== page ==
Adriana Verde Ríos: For the Program Director, I am in the innovation side, mostly working with corporates. What I do is I run the corporate. So I tailor them, accelerating training with foreign startups in China, giving workshops, basically providing the tools and processes to achieve as much impact as possible for both corporates and startups as soon as possible or in the shortest time as possible, and also supporting the growth of XNode with processes and so on.
Matthieu David: To understand better about the innovation programs in China – and you work with this environment – you do the design of the program. Once the client is working with you, then another team within the 20 people is working on the project, is that one or two people? How does it work on an innovation program in China? What can they expect? They have one point in contact, and then all the teams are working on all the projects? How do you organize yourself?
Adriana Verde Ríos: First of all, we have the contents already. We have designed it. We keep improving it as long as we learn. There is only a certain level of tailoring that happens in every project, depending on the needs. Usually, the way it works is there will be one program director running each program, together with a few acceleration managers. It depends. It can be one to four, depending on the size of the program. These acceleration managers will work directly either with the foreign startups in China or with the entrepreneurs, which are the people running the programs when we’re not engaging startups, so the people inside the corporate.
Matthieu David: What do you call an acceleration manager? Would you mind defining it? What is his daily job?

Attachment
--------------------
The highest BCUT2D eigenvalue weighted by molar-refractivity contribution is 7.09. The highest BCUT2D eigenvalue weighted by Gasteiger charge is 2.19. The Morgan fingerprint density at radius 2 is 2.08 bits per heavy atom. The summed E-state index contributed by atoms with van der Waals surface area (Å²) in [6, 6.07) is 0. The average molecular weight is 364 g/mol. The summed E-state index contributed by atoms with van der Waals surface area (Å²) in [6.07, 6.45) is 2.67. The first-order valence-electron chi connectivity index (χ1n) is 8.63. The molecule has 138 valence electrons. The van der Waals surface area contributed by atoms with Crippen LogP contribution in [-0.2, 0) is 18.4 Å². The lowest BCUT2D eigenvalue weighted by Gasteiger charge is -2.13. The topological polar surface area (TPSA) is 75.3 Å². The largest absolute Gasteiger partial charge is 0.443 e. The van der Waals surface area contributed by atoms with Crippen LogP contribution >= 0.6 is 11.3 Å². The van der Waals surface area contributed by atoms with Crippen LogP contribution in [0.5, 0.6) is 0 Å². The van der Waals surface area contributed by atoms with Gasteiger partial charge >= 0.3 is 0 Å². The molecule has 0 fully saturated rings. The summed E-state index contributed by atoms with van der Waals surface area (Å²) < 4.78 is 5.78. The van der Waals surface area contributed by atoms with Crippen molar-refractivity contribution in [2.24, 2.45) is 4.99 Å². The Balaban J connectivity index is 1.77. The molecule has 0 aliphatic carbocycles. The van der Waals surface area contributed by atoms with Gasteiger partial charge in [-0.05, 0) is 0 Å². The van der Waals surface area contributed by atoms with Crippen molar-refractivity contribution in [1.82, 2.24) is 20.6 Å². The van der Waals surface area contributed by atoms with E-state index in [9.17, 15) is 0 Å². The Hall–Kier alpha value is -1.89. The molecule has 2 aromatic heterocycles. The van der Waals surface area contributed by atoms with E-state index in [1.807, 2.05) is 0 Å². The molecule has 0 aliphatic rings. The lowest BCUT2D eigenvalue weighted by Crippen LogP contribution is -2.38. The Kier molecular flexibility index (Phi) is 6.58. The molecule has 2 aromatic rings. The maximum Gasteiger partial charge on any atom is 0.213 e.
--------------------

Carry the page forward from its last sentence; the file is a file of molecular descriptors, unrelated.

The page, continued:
Adriana Verde Ríos: Acceleration manager, they work very closely either with the startup or with the entrepreneurs to ensure that we have a business model that is aligned with the objectives of the program, then we validate the business model that we provide the content that the people in the program need in order to achieve to create, for example, a proof of concept of a minimum viable product, that we have the certain impact that we have promised at the beginning of the program. So they are much more execution. They work together with the people in the program and the program director just overseas.
Matthieu David: The acceleration manager is going to interview people within the Chinese market. He is going to reach out to people to introduce to the client. What is his daily work? Or is he to interact with the client to make a merge, actually, the MVP and the business model and so on. Could you be more specific? Is it daily or weekly or monthly work?
Adriana Verde Ríos: The acceleration managers support this. They are a part of all this process – interviewing, creating the business model – but on the sideline. So in the end, it will be either the accelerator startup or the entrepreneur that we will manage it. But the acceleration manager ensures that the quality is high, ensures that they have the certain knowledge that they need in order to achieve this, and they guide them in the right direction.